The Central Bank of Armenia (CBA) has significantly cut its benchmark lending rate, citing easing inflationary pressures and the need to shore up the crisis-hit Armenian economy.
In a statement posted on its website at the weekend, the CBA said its governing board decided to lower the refinancing rate by 100 basis points to 6.25 percent. The bank had already cut it by 25 basis points in early April.
The statement argued that the latest macroeconomic trends put the Armenian authorities on track to meet their inflationary targets for this year. The National Statistical Service (NSS) recorded an average inflation rate of 2.3 percent during the first four months of 2009.
According to the NSS, inflation was sharply down from the same period of 2008 despite a surge in the cost of the key utility services in Armenia, which took effect on April 1, and a nearly 20 percent devaluation of the national currency, the dram, that preceded it. The dram depreciation pushed up the prices of some basic foodstuffs imported to the country. That led the CBA to raise the minimum cost of borrowing by 100 basis points in early March.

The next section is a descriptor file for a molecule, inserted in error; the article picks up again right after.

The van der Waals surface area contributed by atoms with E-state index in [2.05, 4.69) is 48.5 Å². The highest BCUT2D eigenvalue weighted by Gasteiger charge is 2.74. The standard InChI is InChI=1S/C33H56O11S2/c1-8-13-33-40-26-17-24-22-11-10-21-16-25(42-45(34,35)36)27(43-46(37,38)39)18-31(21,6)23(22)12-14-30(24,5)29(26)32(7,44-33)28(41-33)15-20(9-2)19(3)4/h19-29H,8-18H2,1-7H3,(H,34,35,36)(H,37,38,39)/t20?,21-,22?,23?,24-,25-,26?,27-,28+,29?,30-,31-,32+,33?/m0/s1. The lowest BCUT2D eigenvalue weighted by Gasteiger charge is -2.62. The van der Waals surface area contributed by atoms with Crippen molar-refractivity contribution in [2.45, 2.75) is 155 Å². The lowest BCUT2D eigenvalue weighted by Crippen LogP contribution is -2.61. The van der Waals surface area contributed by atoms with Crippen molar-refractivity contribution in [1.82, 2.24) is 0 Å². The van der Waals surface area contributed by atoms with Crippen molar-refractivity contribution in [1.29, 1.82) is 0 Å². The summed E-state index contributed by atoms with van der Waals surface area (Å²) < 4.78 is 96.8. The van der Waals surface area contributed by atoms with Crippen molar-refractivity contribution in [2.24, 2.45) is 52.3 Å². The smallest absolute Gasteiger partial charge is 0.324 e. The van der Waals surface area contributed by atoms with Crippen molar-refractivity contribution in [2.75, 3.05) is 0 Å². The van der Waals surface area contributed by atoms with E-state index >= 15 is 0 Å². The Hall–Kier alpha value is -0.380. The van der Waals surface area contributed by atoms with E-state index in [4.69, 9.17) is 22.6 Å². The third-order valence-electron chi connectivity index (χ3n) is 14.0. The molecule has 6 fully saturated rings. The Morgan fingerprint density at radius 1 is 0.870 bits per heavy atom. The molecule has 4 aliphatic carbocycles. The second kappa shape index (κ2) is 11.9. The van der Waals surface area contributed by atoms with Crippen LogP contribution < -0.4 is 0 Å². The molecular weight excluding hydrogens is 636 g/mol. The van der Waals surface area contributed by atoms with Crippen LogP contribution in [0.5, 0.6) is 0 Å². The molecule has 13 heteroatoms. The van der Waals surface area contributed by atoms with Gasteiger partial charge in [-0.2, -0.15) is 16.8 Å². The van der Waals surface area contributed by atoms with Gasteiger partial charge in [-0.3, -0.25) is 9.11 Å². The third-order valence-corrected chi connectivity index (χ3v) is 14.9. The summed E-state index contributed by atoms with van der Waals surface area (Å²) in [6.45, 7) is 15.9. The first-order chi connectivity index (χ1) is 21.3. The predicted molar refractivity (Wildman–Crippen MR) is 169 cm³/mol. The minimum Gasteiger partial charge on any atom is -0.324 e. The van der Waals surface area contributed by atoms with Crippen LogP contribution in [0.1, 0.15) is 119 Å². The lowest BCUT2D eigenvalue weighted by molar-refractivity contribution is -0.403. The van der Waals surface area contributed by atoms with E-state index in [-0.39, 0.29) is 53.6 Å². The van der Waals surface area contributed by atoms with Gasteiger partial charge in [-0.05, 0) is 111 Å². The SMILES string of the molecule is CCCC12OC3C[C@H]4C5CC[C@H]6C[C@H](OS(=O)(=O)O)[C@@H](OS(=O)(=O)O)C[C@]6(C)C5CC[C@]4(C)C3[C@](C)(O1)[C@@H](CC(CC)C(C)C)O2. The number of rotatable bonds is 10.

Economic recession in Armenia has accelerated since then, with Gross Domestic Product shrinking by 9.7 percent in January-April. Vache Gabrielian, the CBA’s deputy governor, said on Monday that the bank now expects the domestic economy to contract by 7 to 8 percent in 2009. The CBA forecast a full-year GDP drop of 5.8 percent as recently as last week.
“In our opinion, one should not anticipate a deeper economic decline,” Gabrielian said, speaking at a economic forum held in Yerevan. “In all likelihood, one may anticipate an economic decline of 7-8 percent in annual terms.”
Speaking to RFE/RL, Gabrielian predicted that Armenia’s macroeconomic performance will improve markedly in the second half of the year because “substantial inflows will be channeled into the economy.” The official appeared to refer to hundreds of millions of dollars in anti-crisis external loans secured by the Armenian government and Central Bank in recent months.
In its statement, the CBA said the rate cut should also stimulate economic activity in the country. “The Board believes that in the existing situation it is much more effective to assist in the policy of support for economic growth with a drastic loosening of lending terms,” it said.